For their part, the mentally challenged were confined to the mental wards of the psychiatric sections of the Laquintinie hospital in Douala and Centre Jamot hospital in Yaoundé, giving unprepared health workers much stress to cope with them. Some were even locked up in already over-crowded police and gendarme cells throughout the city. The press was around to describe for an eager readership the ridiculous side of the story.
Newspaper headlines carried pictures of this ‘urban-cleansing’ exercise that received general approval from the public. Radio and television talk-show hosts and their guests discussed the city council’s action in detail, the general trend being to applaud the police attempts to rid our streets of what many saw as an eye sore. It was rare to hear anyone talk of the violation of the rights of those persons living with disabilities, many tending to believe that their disability had deprived them of the basic rights to live in our cities.
Disability and sexual violence
It is not rare to read stories in the press, especially in Douala, of mentally-challenged men and women being sexually exploited by individuals rumoured to belong to cult-worshiping groups, or religious sects of one sort or another. Men, apparently yearning to grow rich overnight, are particularly guilty of sexually exploiting women with mental disability. That is why it is not rare to see mentally-challenged young women carrying a pregnancy in our city streets. The culprits are usually said to belong to satanic or occult groups that require their members to commit such acts, even, and especially, in broad daylight and in full view of the bemused public.
The press also takes a delight in carrying juicy stories of women, seeking instant riches, sleeping with mentally-challenged men, sometimes in the open and in broad daylight. There was a case of a woman, who is said to have alighted stark naked from her brand new car, walked up to a half naked male mental patient dosing away on a street corner and reportedly went down on her knees before him, stripped him of the scanty, torn and dirty shorts he had on, and proceeded to perform an indecent act on the poor man. The screams of the astonished man brought curious onlookers to the scene. Despite the shouts of astonishment of the public, the woman is said to have calmly walked back to her car and driven off. Where truth takes over from fiction in such matters is hard to say. But the press is full of such stories. The attention is never on the mental patient, the unwilling actor in such an indecent scene, but rather on the woman from an apparently rich background committing such an act of indecency on a ‘mad’ man.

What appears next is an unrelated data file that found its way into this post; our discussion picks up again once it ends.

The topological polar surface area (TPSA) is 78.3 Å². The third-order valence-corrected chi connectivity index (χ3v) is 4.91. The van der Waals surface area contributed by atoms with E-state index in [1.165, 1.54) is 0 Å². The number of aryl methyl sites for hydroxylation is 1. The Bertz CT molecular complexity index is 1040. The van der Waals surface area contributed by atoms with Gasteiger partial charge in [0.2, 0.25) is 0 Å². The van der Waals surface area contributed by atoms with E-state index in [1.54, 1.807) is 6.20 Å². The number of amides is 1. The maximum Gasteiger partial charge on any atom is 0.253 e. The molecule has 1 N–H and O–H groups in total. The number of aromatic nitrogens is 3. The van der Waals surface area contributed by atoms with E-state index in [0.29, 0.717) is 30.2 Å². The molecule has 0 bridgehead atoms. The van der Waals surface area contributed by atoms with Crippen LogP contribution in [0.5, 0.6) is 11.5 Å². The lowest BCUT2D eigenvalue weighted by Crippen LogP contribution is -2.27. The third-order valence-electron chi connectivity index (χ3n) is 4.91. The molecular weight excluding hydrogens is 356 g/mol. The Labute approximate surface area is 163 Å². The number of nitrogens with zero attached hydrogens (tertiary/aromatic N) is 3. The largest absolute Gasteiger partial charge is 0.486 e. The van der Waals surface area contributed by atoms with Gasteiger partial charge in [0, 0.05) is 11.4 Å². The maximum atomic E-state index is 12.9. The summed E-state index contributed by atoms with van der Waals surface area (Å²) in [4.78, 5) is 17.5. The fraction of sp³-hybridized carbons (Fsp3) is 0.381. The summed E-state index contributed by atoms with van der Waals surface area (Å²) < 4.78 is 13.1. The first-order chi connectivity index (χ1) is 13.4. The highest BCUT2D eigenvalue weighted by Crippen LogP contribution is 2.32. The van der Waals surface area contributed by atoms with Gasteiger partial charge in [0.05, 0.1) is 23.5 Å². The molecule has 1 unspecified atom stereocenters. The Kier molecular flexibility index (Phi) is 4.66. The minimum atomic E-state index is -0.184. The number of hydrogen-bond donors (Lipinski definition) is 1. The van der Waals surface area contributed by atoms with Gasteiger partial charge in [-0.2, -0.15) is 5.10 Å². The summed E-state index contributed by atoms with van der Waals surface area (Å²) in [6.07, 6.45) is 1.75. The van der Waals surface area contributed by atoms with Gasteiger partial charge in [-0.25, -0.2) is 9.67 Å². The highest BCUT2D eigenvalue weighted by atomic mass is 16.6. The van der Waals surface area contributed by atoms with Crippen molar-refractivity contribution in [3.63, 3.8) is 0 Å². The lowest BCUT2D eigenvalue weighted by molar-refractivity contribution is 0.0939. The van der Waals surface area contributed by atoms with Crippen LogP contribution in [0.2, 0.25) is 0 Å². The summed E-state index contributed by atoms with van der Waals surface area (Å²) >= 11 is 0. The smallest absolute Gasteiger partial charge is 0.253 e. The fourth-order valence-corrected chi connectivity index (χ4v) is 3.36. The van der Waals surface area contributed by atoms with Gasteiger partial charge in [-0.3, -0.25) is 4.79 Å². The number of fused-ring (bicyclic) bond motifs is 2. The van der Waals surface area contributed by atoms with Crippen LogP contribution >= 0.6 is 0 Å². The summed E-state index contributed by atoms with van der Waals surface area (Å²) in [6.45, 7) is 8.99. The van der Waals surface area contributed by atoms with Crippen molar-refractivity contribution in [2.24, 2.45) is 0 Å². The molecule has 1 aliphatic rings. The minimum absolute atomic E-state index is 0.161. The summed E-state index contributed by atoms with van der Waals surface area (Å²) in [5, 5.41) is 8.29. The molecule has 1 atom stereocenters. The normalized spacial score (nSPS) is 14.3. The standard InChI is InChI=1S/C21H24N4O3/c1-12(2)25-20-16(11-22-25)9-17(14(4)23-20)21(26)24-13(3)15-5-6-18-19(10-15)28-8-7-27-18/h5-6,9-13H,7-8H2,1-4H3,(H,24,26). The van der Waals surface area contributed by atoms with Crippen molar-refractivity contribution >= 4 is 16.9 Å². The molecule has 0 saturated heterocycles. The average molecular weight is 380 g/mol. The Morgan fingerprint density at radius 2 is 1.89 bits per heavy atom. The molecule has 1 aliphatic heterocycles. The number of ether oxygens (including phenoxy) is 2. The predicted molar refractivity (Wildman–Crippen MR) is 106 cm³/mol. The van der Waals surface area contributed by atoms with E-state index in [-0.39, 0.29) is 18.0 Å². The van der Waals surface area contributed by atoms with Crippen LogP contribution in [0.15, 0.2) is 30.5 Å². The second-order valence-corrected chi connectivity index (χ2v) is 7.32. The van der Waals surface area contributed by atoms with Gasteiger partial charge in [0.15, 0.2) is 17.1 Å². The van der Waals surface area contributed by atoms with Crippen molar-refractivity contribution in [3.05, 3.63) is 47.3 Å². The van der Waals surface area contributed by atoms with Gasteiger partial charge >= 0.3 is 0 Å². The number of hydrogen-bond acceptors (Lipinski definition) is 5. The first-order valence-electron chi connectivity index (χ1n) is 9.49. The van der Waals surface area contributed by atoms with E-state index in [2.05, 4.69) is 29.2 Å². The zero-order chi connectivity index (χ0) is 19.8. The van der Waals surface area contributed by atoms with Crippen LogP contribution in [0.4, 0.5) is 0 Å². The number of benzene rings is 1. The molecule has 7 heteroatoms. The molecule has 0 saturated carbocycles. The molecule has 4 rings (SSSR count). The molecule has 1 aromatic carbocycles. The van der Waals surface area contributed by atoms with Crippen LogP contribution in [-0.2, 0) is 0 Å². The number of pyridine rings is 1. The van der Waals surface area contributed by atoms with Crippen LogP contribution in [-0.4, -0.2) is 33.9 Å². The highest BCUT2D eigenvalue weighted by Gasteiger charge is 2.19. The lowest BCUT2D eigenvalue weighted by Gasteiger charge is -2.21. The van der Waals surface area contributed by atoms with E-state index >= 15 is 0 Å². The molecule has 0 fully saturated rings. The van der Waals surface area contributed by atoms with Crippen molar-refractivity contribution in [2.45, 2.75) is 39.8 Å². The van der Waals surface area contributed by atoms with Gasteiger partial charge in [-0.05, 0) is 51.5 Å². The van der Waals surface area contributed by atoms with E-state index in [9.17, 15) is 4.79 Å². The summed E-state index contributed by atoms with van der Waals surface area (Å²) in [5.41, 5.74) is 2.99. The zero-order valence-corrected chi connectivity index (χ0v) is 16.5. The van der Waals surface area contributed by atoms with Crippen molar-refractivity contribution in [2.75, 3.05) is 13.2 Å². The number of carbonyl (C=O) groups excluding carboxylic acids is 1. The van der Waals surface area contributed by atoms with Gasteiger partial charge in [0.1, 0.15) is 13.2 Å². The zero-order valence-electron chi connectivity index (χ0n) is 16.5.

Students living with disabilities
Some years ago, I attended a Parent-Teacher Association (PTA) meeting at my son’s school, Saint Augustine’s College, Kumbo. Shortly after calling the meeting to order, the Principal informed us that there was someone there to talk to us about children living with disabilities in the school. I remember that my mind immediately went to my wallet as I wondered how much I had to spare, for I was sure the speaker was going to stand in front of the assembly, hat in hand, to ask for money. In my mind then, disability was synonymous with begging.